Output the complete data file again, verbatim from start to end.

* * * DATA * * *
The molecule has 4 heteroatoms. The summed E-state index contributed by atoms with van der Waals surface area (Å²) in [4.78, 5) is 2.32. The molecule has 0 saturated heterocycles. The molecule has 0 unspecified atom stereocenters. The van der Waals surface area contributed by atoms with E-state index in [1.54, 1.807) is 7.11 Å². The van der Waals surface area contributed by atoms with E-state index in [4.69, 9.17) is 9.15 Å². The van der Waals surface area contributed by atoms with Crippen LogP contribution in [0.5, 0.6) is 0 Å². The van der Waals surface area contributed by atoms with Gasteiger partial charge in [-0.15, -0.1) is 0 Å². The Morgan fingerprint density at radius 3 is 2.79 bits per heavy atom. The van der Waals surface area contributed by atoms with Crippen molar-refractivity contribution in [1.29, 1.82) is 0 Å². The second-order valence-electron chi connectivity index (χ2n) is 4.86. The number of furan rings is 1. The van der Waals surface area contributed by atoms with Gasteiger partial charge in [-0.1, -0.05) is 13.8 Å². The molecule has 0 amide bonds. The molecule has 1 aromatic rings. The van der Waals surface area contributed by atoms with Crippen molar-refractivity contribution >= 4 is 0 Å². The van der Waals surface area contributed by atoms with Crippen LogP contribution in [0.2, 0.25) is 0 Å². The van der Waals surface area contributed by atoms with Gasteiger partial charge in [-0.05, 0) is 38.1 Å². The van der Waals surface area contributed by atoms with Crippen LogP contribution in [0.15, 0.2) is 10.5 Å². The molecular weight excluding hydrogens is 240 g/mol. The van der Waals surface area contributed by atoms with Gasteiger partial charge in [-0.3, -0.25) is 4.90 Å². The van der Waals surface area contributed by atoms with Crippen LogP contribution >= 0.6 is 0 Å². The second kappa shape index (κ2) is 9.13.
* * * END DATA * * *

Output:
The molecule has 4 heteroatoms. The summed E-state index contributed by atoms with van der Waals surface area (Å²) in [4.78, 5) is 2.32. The molecule has 0 saturated heterocycles. The molecule has 0 unspecified atom stereocenters. The van der Waals surface area contributed by atoms with E-state index in [1.54, 1.807) is 7.11 Å². The van der Waals surface area contributed by atoms with E-state index in [4.69, 9.17) is 9.15 Å². The van der Waals surface area contributed by atoms with Crippen LogP contribution in [0.5, 0.6) is 0 Å². The van der Waals surface area contributed by atoms with Gasteiger partial charge in [-0.15, -0.1) is 0 Å². The Morgan fingerprint density at radius 3 is 2.79 bits per heavy atom. The van der Waals surface area contributed by atoms with Crippen molar-refractivity contribution in [1.29, 1.82) is 0 Å². The second-order valence-electron chi connectivity index (χ2n) is 4.86. The number of furan rings is 1. The van der Waals surface area contributed by atoms with Gasteiger partial charge in [-0.1, -0.05) is 13.8 Å². The molecule has 0 amide bonds. The molecule has 1 aromatic rings. The van der Waals surface area contributed by atoms with Crippen molar-refractivity contribution >= 4 is 0 Å². The van der Waals surface area contributed by atoms with Crippen LogP contribution in [0.2, 0.25) is 0 Å². The van der Waals surface area contributed by atoms with Gasteiger partial charge in [-0.05, 0) is 38.1 Å². The van der Waals surface area contributed by atoms with Crippen LogP contribution in [0.15, 0.2) is 10.5 Å². The molecular weight excluding hydrogens is 240 g/mol. The van der Waals surface area contributed by atoms with Gasteiger partial charge in [-0.3, -0.25) is 4.90 Å². The van der Waals surface area contributed by atoms with Crippen LogP contribution >= 0.6 is 0 Å². The second kappa shape index (κ2) is 9.13.